What! Arsenic In Rice...
Our expert’s take
By Joanna Sayago Golub
New tests conducted by Consumer Reports show that rice and rice products – such as hot and cold cereals, crackers, pasta and drinks – contain enough arsenic that the magazine is recommending consumers limit how much rice they eat.
The US Food and Drug Administration (FDA) is currently conducting its own study, testing more than 1000 rice and rice products for arsenic content. Its initial test results are similar to Consumer Reports’, but at the moment, the FDA is not recommending consumers change their rice consumption. The organisation plans to finish its study and release its complete findings by the end of the year.
White and brown rice are easily digested carbohydrate sources for runners. Given the important role of rice in many runners’ diets, we talked with Runner’s World’s nutrition expert Liz Applegate, Ph.D., to make sense of the news.
Runner’s World: What exactly is arsenic and why is there so much concern around it?
Liz Applegate: Arsenic is a naturally occurring mineral found in rocks and water that ultimately gets into the soil and water supply. This mineral has always been a part of our environment, and some areas around the world have higher levels due to the composition of the rocks. Because of this, trace amounts of arsenic can be found in virtually all drinking water and foods. Much of the arsenic that does enter the food and water supply is easily excreted from the body within a day or so and does not accumulate, which is the main concern with other contaminants such as lead.
RW: But not all arsenic is naturally occurring. It used to be used in some pesticides and is still emitted from coal power plants – is that at play here?
LA: Some of the arsenic in soil and water does come from emissions from fossil fuel burning and the use of this mineral in fertilisers and pesticides. The overall contribution of arsenic from these sources has been declining over the years as use of arsenic-containing compounds by industries has decreased. Nonetheless, most of the arsenic found in foods and water comes from the natural contribution from the earth’s crust – rocks.
RW: What health risk does dietary exposure to arsenic pose?
LA: Currently there is no evidence that dietary arsenic poses any health risk. That is, there are no research studies that show eating rice or other foods with arsenic pose a health risk, such as increased cancer risk. There are scientific studies to show that drinking water with very high levels of arsenic (which naturally occur in water depending upon geographical location) over many years may increase the risk of cancer. But foods such as rice containing trace amounts of arsenic have not been shown to present health risks.
RW: A few months ago apple juice was in the news because tests found it contained high levels of arsenic. Now we hear that rice and rice products do, too. Are there other foods we should be concerned about?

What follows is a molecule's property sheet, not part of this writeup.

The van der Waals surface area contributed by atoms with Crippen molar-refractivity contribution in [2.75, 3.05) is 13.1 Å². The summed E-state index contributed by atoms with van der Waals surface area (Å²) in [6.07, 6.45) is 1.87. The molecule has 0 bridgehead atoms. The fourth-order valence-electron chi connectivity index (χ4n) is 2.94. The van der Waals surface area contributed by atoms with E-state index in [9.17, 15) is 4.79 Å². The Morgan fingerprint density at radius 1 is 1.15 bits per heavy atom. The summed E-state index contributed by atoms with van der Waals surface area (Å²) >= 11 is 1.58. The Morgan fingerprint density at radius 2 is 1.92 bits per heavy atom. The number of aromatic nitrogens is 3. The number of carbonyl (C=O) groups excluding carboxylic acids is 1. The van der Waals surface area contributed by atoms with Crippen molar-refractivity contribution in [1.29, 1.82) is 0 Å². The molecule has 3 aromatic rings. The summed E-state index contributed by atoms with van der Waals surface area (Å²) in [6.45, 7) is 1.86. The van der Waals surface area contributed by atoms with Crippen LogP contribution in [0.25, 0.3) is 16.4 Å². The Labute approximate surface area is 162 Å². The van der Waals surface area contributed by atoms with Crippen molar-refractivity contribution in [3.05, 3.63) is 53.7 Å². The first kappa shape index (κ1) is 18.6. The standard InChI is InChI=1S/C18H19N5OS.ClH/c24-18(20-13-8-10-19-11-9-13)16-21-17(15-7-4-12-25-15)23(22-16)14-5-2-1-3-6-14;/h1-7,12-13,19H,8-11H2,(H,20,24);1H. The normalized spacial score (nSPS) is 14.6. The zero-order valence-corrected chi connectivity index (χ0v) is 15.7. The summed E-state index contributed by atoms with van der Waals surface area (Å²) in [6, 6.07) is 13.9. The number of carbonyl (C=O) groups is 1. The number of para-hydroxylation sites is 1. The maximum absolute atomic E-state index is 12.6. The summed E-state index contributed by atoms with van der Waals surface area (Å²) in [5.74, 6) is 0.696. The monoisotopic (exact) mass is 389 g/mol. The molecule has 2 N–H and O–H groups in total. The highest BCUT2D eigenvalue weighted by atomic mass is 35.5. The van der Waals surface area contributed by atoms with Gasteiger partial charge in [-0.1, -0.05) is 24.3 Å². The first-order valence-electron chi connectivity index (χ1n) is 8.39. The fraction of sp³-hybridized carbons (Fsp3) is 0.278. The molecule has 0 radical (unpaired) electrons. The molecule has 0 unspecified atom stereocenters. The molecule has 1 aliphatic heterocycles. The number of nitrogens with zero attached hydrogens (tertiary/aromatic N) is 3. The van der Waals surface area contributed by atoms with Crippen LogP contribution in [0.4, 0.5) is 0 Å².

LA: Since arsenic is naturally occurring in water and soil it's no surprise that you will find arsenic in other foods. Seafood such as crab, oysters and shrimp, for example, contain higher levels of arsenic than rice, and many different types of produce, such as grapes and lettuce, typically contain this mineral. A key point to remember is that you eat many different types of foods that supply needed nutrients, such as protein, carbohydrates, vitamins and minerals, and your relative exposure to arsenic is a compilation of eating an array of foods, rather than eating just one food all the time.
RW: Can you limit your exposure to arsenic by choosing organic rice and rice products?
LA: No, both organic and conventionally grown rice have arsenic. This is because rice is grown in water, and the plants absorb arsenic (along with other naturally occurring minerals) found in the water and surrounding soil. Brown rice tends to be higher in arsenic than white because the mineral travels to the outer layers of the rice kernel; these layers are removed when processing white rice. Rice grown in regions where the water and soil are low in arsenic will contain lower amounts, which is why some brands of rice were reported by Consumer Reports to have lower amounts of this mineral.
RW: Based on their findings, Consumer Reports recommends limiting your consumption of rice and rice products. At the moment, the FDA is not recommending consumers change their consumption. Why is that, and what’s your recommendation?
LA: Consumer Reports is not basing their recommendation upon science that shows arsenic in foods has a detrimental effect. Certainly arsenic in high amounts should be avoided and we know that dangerously high levels in water can be carcinogenic. The FDA is compiling the information about what is in our food supply, what is the science behind arsenic, and what potential health risks may exists – and then they’ll make a statement setting limits.
My advice is for runners to eat a variety of carbohydrate sources – rice, wheat, corn, quinoa, barley, wild rice, for example – to supply needed energy to fuel runs, as well as other key nutrients, such as B vitamins and minerals like zinc and magnesium, which are also needed for top performance. Keep eating rice and rice products as well as other foods you know you need for good health, including fruits, vegetables, lean protein and healthy fats.
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